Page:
announcing the heavenly Kingdom and urging people to follow him into it. To show them what it would be like, he performed many miracles-as it were, giving free samples of the Kingdom. For that reason, he forgave people's sins and cured them of their sicknesses. On some occasions he did both of these, but sometimes he
did only one.
But there is no close link between human beings' personal sins and their sicknesses. Sickness does not compel anyone to commit sins. But physical and psychological illnesses do make some people more vulnerable than they would otherwise be to various temptations.
Plainly, good and holy people often suffer depression, cancer, or other psychological and physical illnesses. The book of Job completely rejects the view that sickness and other afflictions indicate that sufferers have sinned. Still, we know as a matter of experience that many of our sins do
have bad effects on our health. Wrongful sexual behavior results in transmitting a whole slew of diseases. Self-indulgent overeating and abuse of drugs damages people's health. Wrongful attitudes toward one another lead people to kill, wound, and injure one another."
When thinking about sin and suffering, if you think about it, Catholics and Bible believers have something in common with environmentalists, new agers and naturalists: when you surround yourself with violence, toxic drugs, pollution outside or toxic foods inside the body, all these
negativities, can harm you-we're only waking up to the many connections. However, the opposite is true 2: when you surround yourself with cheerful-spiritual friends and healthy living quarters, natural foods vs. processed, and you make good choices for love and not hatred or darkness-then you are likely to be
healthier. However: there are always exceptions.
Next, in re. To healing and medicine we have extremes: there's the Seventh Day Adventists who deny most medicines as not part of God's Will (recently a child died because the Adventist mother denied medical help for the child). On the other extreme is some of our culture which prescribes any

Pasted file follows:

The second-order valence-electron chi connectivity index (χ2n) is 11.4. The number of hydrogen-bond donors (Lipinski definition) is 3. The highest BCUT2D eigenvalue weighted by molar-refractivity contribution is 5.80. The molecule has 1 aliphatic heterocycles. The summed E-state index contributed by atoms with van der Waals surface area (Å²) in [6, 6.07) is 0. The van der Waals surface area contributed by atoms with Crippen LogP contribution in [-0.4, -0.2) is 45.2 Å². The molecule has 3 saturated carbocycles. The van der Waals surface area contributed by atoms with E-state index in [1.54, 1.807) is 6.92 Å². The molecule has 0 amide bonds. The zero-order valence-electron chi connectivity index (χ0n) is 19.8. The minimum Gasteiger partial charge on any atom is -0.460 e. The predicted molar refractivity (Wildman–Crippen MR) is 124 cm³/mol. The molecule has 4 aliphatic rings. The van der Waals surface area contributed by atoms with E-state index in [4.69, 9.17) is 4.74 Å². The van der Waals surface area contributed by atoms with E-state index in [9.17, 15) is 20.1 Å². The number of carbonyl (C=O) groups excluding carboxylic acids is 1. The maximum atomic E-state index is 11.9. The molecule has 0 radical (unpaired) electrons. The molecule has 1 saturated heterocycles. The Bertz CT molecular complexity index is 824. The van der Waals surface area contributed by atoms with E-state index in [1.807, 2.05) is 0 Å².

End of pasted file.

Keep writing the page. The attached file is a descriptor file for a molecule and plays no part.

medicine for any disorder without constraint, as narrated in the provocative book "Medication Madness," by Peter Breggin, M.D.). Some people can over rely on medicines too much. Obviously, once again, we need a balance. When we recognize our own or others suffering we may partake of the sacrament of anointing
(sacrament of the sick), usually a confession is made within this Rite. Why? To clear the way and remove any blockages of sin in the person's life and to allow Jesus-the-Healer to redeem you. So, ask for healing in our body, mind and soul. Jesus is Our Medicine of Eternal Life! If you don't receive a physical healing
then be open to healing in our soul -heightened oneness with Christ; expanded ability to undergo hardship; serenity that comes with resignation; consciousness of God's Presence and the passingness of this world. And, one time a priest asked Mother Teresa of Calcutta how to handle suffering and, physically she
demonstrated and saying-"Receive, accept; offer up " pulling in form the outside world toward her body, and then motioning up to God.
Read other reflections by Father John J. Lombardi